Frozen Pipes Can Put You in Hot Water

Winters have become colder than past seasons, with temperatures often slipping below freezing.  When you’re insulating your home against the cold, remember to insulate all exposed pipes as well!  Frozen pipes can lead to a long list of household repairs… and a lot of expense!  According to State Farm Insurance, an average of 250,000 families have their homes damaged each winter because of frozen water pipes.

A common practice to prevent water pipes from freezing is to leave water running.  While this does prevent water pipes from freezing, it is also a great waste of treated drinking water.  This practice causes a great demand on the water system, making it difficult to keep up with the demand for water while wasting thousands of gallons of water to run down the drain.  Another important point to remember is that you have to PAY for that water that is flowing down the drain!  It is much more cost-effective and environmentally friendly to take the time to insulate your water pipes against the cold.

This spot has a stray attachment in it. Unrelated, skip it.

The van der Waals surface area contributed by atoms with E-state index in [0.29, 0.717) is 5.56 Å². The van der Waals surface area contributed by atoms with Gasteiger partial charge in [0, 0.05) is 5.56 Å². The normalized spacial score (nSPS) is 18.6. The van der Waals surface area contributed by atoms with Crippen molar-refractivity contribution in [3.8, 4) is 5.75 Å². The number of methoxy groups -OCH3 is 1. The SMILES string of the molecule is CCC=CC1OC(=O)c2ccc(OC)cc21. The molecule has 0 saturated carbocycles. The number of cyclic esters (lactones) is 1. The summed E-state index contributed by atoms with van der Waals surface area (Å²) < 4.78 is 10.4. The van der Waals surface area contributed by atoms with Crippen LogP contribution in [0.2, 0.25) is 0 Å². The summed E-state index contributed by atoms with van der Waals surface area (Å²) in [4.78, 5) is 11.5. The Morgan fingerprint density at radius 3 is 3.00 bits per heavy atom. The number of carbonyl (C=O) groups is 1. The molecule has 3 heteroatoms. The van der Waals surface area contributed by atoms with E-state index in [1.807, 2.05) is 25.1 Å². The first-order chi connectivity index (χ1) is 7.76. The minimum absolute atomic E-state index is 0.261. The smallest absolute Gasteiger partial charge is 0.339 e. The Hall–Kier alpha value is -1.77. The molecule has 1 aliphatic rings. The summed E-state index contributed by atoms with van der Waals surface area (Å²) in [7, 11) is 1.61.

How can homeowners protect themselves from this cold weather hazard?

  • Disconnect all garden hoses.  Shut off and drain water pipes leading to outside faucets.
  • Insulate all exposed pipes in crawl spaces and attics.
  • Set the thermostat no lower than 55 degrees – even if the home is unoccupied.
  • Seal leaks in the home that could allow cold air inside where pipes are located.
  • Open cabinet doors so that heat can reach uninsulated pipes under sinks.

If your pipes do happen to freeze:

  • Call a plumber immediately
  • Turn off the water at the home’s main shut-off valve.
  • Never try to thaw a pipe with a blow torch or an open flame.  Try using warm air from a hair dryer.